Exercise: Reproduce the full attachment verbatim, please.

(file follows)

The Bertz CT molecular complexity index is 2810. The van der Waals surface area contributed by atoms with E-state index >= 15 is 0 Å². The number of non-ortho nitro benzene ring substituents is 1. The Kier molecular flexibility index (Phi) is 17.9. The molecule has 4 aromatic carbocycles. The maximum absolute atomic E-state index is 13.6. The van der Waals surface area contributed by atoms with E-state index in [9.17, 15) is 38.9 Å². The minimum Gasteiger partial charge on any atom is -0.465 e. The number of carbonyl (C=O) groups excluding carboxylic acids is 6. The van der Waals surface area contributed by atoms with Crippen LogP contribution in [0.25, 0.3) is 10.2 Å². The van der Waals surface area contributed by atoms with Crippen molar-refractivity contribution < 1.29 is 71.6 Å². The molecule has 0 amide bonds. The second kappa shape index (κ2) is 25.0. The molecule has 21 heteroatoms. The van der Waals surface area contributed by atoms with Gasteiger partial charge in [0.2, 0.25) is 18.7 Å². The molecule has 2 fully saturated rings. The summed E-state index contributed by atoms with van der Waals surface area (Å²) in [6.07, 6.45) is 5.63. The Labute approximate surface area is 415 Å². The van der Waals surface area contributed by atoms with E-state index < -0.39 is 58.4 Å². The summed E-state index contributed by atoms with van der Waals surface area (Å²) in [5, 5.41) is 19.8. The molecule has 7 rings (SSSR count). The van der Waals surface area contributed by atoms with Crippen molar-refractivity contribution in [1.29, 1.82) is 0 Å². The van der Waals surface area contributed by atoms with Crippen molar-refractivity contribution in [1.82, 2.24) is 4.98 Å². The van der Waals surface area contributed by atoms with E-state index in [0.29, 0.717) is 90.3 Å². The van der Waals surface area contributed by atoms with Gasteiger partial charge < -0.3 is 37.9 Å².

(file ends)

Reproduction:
The Bertz CT molecular complexity index is 2810. The van der Waals surface area contributed by atoms with E-state index >= 15 is 0 Å². The number of non-ortho nitro benzene ring substituents is 1. The Kier molecular flexibility index (Phi) is 17.9. The molecule has 4 aromatic carbocycles. The maximum absolute atomic E-state index is 13.6. The van der Waals surface area contributed by atoms with E-state index in [9.17, 15) is 38.9 Å². The minimum Gasteiger partial charge on any atom is -0.465 e. The number of carbonyl (C=O) groups excluding carboxylic acids is 6. The van der Waals surface area contributed by atoms with Crippen LogP contribution in [0.25, 0.3) is 10.2 Å². The van der Waals surface area contributed by atoms with Crippen molar-refractivity contribution < 1.29 is 71.6 Å². The molecule has 0 amide bonds. The second kappa shape index (κ2) is 25.0. The molecule has 21 heteroatoms. The van der Waals surface area contributed by atoms with Gasteiger partial charge in [0.2, 0.25) is 18.7 Å². The molecule has 2 fully saturated rings. The summed E-state index contributed by atoms with van der Waals surface area (Å²) in [6.07, 6.45) is 5.63. The Labute approximate surface area is 415 Å². The van der Waals surface area contributed by atoms with E-state index < -0.39 is 58.4 Å². The summed E-state index contributed by atoms with van der Waals surface area (Å²) in [5, 5.41) is 19.8. The molecule has 7 rings (SSSR count). The van der Waals surface area contributed by atoms with Crippen molar-refractivity contribution in [1.29, 1.82) is 0 Å². The van der Waals surface area contributed by atoms with Crippen molar-refractivity contribution in [1.82, 2.24) is 4.98 Å². The van der Waals surface area contributed by atoms with E-state index in [0.29, 0.717) is 90.3 Å². The van der Waals surface area contributed by atoms with Gasteiger partial charge < -0.3 is 37.9 Å².